The Fonfuka council went operational in 1996 from a Presidential Decree. It was amongst the three new councils that were carved out from the then Fundong Rural Council that covered the whole of Boyo Division. The other councils created at the same time in the division include Njinikom Council and Belo Council.

Main potentials and resources of the Council


The council area is characterized by undulating hills some with large rocks, valleys and plains. The hills and valleys are characteristic features in the whole municipality while the plains are typical along the River Kimbi through Fonfuka Village and the Kimbi Game Reserve. Other plains are found in Konene, Buabua, and Subum. The highest elevation is about 2020m around the Saff, Sawi and Laka Bum hills and the lowest is 1000m around the Kimbi Plain. Many rivers and streams can be found in the whole of the municipality, which take their rise from the surrounding hills.


Fonfuka Council area has the equatorial rainforest climate, which is characterized by two distinct seasons; the rainy and the dry seasons. The dry season runs from October to March and is characterized by high temperatures. The rainy season begins in March and ends in October with its peak periods in July and August. It is characterized by low temperatures. It is worth noting that during the months of December and January, the air is very dry and cold in the morning and evening periods and very hot in the afternoon periods. This period between December and January is known as the harmattan. In general, the lowland areas are warmer than the highland areas. This explains why the temperature of Fonfuka village is warmer than that of Saff, Sawi, Lakabum and other villages located up in the highland areas.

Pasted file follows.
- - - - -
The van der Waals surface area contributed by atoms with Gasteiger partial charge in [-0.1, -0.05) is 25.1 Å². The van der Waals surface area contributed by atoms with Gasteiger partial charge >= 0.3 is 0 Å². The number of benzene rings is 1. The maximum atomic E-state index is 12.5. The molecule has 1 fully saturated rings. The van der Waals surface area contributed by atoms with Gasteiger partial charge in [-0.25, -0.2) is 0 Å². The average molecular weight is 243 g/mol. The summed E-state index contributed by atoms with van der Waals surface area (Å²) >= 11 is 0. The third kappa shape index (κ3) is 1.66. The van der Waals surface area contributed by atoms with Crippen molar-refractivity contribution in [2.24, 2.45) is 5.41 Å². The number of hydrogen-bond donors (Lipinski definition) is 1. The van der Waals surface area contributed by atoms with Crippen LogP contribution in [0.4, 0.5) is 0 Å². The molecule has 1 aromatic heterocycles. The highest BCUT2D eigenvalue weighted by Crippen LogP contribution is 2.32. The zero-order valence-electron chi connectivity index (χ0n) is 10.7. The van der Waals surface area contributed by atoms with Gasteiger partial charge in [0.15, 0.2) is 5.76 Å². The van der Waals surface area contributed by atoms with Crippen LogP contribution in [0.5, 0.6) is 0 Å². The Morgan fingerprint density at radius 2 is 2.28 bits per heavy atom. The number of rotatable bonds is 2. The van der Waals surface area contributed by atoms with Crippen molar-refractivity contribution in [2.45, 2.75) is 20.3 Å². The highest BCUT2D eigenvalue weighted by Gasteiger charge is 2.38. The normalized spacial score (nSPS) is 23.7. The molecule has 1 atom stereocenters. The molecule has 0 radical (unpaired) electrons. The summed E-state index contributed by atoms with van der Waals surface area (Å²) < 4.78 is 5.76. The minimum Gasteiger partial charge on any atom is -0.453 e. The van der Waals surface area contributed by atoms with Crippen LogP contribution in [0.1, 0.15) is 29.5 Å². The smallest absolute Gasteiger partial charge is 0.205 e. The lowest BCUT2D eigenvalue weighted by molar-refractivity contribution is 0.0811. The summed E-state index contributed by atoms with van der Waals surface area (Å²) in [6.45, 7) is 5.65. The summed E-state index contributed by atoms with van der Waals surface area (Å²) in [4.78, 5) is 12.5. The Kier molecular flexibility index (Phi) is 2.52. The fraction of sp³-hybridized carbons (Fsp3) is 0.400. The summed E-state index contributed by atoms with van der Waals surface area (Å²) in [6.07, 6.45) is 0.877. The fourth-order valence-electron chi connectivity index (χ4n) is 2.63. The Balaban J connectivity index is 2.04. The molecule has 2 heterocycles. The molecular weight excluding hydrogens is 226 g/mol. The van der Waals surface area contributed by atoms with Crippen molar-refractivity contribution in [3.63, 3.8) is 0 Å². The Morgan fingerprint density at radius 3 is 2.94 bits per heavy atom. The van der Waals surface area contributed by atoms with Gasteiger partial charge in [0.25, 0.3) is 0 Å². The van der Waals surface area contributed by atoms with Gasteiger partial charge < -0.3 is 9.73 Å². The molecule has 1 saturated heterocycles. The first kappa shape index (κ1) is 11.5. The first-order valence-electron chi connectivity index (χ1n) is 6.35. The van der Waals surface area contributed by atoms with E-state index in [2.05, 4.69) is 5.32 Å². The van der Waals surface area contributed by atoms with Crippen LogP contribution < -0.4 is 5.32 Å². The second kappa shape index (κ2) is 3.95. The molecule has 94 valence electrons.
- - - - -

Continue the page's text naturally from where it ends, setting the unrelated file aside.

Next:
The municipality is richly blessed with streams and two main rivers and their tributaries give rise to wetlands. Very prominent is River Kimbi, which is the main tributary of River Katsina Ala in Nigeria. River Kimbi flows from Noni through Mbuk, Kichowi, Ngunakimbi, Mulung and Fonfuka and Faat Kimbi. River Jongah flows through Buabua and Subum. Farming activities take place in the wetlands in which vegetables, maize, cocoyam, beans, etc are grown.


The main soil types found in this municipality include alluvial soils in the lowland, wetland areas and plains. In the hilly slopes the thin immature, young soils are common and underlined by the granite parent material with little organic materials. These soils are affected by heavy leaching. Humus or topsoil are found mostly in the valleys and hilltops and are good in the cultivation of potatoes, beans, maize, coco yams, groundnuts and vegetables.


The vegetation is mainly montane, sub-montane forest and domesticated sub-montane forest. The remnant of the forest has characteristic tree species like Nitia sp, Noxia sp, Sheflicia sp and Gnedia sp. The domesticated sub-montane landscape which now looks like grasslands are occupied mainly by grazers for the rearing of cattle, sheep, goats and horses. This landscape gives beautiful green touristic sceneries during the rainy seasons. In the dry seasons, they are almost bare due to the over exploitation by cattle and constant bush fire.